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Embracing Curiosity


Curiosity. Some people have it a lot, some have it a little. All the data (vis) people I know have tons of it. “I wonder if there’s data out there for it..”, “We could also try to find out…”, “Maybe, if we can prove with data that…” are common phrases you can hear wherever data people gather.

That’s why more than two years ago, I declared curiosity as one of the four core traits of data vis designer:


But although I love the feeling of curiosity while working with data myself, I’ve never considered the curiosity of the data vis reader. That is, until I encountered Tim Harford’s article “The Problem With Facts” a few weeks ago. He cites a paper that studied the effect of curiosity on reasoning:


Robin Kwong transformed this idea in his article “How do we create a need for news?”:


Help people to explore the world? Help them to learn about it? Not giving final answers to people, but making them ask questions? That seems like a goal worth pursuing for journalism.

But I’m conflicted.

On the one hand: Yes, curiosity is amazing. Why? Often, curiosity is directed towards something very specific. It comes with a concrete goal: Finding out what happens when you jump in that puddle. Finding out if your best friend has a new boyfriend. Finding out if there’s a regional pattern with unemployment rates in your country.

Having these intrinsic motivations and acting to get there is one of the best feelings in the world. It’s what people talk about when they talk about “Flow”. You forget the time. You feel productive. Your work feels important and meaningful. There’s just you and the goal. And everything you do is to reduce the obstacles between you and the goal. And when you reach the goal, a mini-Christmas is happening.


I want readers to get that feeling when they interact with my data visualisations. I want them to feel curious about the data. I want them to ask questions, and to find answers. I want them to feel empowered, and to really grasp the data.

On the other hand, I want to make sure that they get the most important statements in my data vis. I want to save them the time to figure out these points on their own. They shouldn’t learn how to use a completely new data vis tool, just to get to an underwhelming point after half a day of digging. My job is to spend all that time with the data for them, so that they don’t need to spend that time themselves. I want to deliver answers to them, fast.

A compromise is needed. I think I need to say good bye to the idea that the most efficient data communication is always the best way to go. For people to care about my data, I need to make them curious, first – to the right degree:


There is a sweet spot between my current “get the reader the information the fastest, even if that means it’s a bar chart”-mindset and the too-open field of wonder in which the reader will quickly loose interest; especially if he doesn’t know if it’s worth it.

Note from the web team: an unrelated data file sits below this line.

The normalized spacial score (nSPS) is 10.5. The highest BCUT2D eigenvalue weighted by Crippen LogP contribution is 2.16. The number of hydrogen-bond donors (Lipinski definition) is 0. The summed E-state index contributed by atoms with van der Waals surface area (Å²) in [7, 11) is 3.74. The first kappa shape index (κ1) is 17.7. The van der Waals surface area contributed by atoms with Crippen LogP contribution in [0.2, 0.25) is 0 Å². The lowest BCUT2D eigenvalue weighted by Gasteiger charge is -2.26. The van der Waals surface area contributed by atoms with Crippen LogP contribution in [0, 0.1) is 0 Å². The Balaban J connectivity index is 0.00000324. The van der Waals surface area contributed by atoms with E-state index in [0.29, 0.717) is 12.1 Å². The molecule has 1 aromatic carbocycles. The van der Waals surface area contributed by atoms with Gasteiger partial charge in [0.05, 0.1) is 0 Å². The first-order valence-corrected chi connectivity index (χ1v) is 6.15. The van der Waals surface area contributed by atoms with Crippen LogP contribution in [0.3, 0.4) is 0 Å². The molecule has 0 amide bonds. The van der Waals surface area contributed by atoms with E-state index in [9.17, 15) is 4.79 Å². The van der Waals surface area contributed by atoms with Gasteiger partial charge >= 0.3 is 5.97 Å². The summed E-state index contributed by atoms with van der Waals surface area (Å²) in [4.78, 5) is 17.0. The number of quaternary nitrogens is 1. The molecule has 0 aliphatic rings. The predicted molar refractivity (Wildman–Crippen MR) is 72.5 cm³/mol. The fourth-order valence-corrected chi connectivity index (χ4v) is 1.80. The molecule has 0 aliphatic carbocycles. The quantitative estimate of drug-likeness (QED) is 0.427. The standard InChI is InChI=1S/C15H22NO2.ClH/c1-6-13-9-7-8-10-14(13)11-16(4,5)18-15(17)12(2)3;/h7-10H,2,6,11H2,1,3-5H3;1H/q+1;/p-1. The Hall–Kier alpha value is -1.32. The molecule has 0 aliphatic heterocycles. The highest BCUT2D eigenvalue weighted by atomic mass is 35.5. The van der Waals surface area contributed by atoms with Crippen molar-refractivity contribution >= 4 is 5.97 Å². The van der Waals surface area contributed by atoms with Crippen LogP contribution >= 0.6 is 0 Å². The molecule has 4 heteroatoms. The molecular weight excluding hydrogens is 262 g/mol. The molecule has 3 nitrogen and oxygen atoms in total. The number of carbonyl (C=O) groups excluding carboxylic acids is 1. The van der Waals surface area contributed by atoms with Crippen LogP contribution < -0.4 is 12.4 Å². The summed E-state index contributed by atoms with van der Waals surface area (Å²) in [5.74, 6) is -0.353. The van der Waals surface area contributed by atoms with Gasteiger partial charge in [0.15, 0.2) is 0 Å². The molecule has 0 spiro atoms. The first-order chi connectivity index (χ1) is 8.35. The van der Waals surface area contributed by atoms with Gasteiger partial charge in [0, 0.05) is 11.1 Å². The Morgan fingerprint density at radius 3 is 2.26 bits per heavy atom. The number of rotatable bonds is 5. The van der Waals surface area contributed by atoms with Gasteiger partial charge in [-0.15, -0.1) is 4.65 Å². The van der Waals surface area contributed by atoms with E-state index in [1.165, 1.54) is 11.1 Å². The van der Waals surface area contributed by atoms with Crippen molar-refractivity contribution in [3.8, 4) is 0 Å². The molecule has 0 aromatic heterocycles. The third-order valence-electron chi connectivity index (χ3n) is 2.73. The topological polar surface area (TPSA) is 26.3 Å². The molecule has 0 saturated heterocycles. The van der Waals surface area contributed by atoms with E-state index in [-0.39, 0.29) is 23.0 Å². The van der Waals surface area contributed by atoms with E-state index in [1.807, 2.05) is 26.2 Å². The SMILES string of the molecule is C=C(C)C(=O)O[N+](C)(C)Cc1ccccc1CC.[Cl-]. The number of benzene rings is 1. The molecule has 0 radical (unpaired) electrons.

That sweet spot has been hit by many people in the past. Explorable Explanations have been doing that really, really well. And in the news graphic realm, the New York Times did an amazing job with their “You Draw It” graphic:


It’s a quizzing tool that plants a question in the reader, before showing her the information. The reader needs to build a hypothesis first. Then she can check if her belief was right or wrong. It’s science in a mini-format.

But it’s science that’s rewarded. The reader trusts the NYT that it will be worth it to work for the answer; that the question the reader asks will lead to an interesting answer. Not every data is worthy of such a treatment. In 2011, Kaiser Fung introduced the metric “return on effort” for evaluating graphics. He asked: How much will the reader be awarded for her effort to read the graphic? The reader will be annoyed to work for her insight, if the insight is disappointing. We need to adjust our work to take that into account:


When we first make a reader curious and then deliver the answer, we can have a greater impact than when we just deliver the answer. The question is: What are good ways to make people curious? What are ways to plant questions in people’s head? How can we make people curious about the world, even the ones who don’t score high on curiosity naturally?

And to think one step ahead: Can we, instead of giving people answers, or first plant questions and then answers – can we give people the questions without the answers? Questions we don’t have any answers for yet? How can we empower people, and make them interested in trying to solve the yet-to-be-solved problems?

Curiosity is like a superpower of people. When curiosity is fired up, people seek out information actively, and suck it up like a sponge. Let’s make sure we understand and use that power.

Please help me to answer these questions. Write me an email (lisacharlotterost@gmail.com) or find me on Twitter (@lisacrost).